Friday, October 30, 2009

Der Panther

While I'm on this big cat poetry jag, here's one more personal favorite, Der Panther by Rainer Maria Rilke. I looked for and found several pictures to go with this post, but somehow they seem to disrespect the poem. There are a number of fine translations, each having its merits, but I'm going with this one today.

The Panther

In the Jardin des Plantes, Paris

From seeing the bars, his seeing is so exhausted
that it no longer holds anything anymore.
To him the world is bars, a hundred thousand
bars, and behind the bars, nothing.

The lithe swinging of that rhythmical easy stride
which circles down to the tiniest hub
is like a dance of energy around a point
in which a great will stands stunned and numb.

Only at times the curtains of the pupil rise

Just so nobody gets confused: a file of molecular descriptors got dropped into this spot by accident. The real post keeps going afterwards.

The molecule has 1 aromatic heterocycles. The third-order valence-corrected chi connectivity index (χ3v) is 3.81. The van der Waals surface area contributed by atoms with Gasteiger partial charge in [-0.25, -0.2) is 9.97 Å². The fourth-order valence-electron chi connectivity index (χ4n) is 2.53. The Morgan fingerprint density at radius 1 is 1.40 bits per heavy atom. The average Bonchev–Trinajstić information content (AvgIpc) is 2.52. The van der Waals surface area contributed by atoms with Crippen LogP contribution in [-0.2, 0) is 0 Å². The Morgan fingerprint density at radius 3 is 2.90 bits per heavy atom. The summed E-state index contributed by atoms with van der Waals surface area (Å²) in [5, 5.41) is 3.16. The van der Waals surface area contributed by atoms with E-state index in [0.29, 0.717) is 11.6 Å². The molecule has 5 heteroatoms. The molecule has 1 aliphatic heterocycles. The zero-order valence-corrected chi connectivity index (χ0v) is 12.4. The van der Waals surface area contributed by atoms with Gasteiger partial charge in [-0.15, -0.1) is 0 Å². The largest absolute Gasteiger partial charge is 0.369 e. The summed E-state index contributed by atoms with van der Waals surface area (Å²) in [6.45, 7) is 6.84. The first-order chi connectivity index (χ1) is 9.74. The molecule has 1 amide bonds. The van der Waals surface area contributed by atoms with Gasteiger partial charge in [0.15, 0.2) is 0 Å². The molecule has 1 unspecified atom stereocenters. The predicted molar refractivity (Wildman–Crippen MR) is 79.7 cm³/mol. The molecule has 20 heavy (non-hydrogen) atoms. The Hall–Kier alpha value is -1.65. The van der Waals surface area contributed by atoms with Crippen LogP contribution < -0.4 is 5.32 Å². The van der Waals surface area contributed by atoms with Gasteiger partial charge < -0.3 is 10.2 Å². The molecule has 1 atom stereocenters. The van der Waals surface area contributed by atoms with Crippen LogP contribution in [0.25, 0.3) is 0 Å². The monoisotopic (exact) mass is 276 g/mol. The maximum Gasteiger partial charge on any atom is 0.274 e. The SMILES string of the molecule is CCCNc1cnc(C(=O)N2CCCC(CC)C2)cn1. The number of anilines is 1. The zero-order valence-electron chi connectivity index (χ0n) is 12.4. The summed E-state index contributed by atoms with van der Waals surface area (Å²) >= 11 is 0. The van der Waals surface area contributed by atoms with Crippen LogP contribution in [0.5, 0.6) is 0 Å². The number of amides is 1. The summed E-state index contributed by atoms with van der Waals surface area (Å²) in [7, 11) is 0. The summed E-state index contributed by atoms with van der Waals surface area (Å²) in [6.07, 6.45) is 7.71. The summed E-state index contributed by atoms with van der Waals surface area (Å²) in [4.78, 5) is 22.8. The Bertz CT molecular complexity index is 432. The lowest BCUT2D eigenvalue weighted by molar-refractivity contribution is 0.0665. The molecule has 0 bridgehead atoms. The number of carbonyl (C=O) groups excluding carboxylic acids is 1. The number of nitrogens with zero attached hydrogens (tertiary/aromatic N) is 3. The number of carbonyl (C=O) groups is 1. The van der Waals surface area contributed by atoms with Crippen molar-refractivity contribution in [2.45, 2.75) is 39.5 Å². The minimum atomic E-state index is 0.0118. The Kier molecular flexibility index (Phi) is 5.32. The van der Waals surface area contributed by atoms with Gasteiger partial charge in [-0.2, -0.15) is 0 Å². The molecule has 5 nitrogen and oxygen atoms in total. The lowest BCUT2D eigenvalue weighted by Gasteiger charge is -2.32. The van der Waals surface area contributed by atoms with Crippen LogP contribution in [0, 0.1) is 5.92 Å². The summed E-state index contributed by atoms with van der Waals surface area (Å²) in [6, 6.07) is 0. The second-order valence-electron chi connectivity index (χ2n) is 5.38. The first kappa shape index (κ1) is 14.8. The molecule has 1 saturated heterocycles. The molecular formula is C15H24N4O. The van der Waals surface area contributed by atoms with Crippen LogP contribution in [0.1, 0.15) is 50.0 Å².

without a sound . . . then a shape enters,
slips through the tightened silence of the shoulders,
reaches the heart, and dies.

translation by Robert Bly


  1. This poem also came to my mind when you posted The Tiger. It's another favorite of mine. I don't like the way Bly translated the first line though; it's clunky. Then again, I don't envy people who try to translate poems. In German, this is a rhyming poem, and the rhyme is important to give you the rhythm of a pacing cat behind bars. Unfortunately, when you try to translate it, it's hard enough to get the right words, let alone find ones that rhyme.


  2. Yes, and I read and reread the various translations, with much admiration for each. I suppose it's a measure of a poem's greatness that it works even apart from the original sounds and language.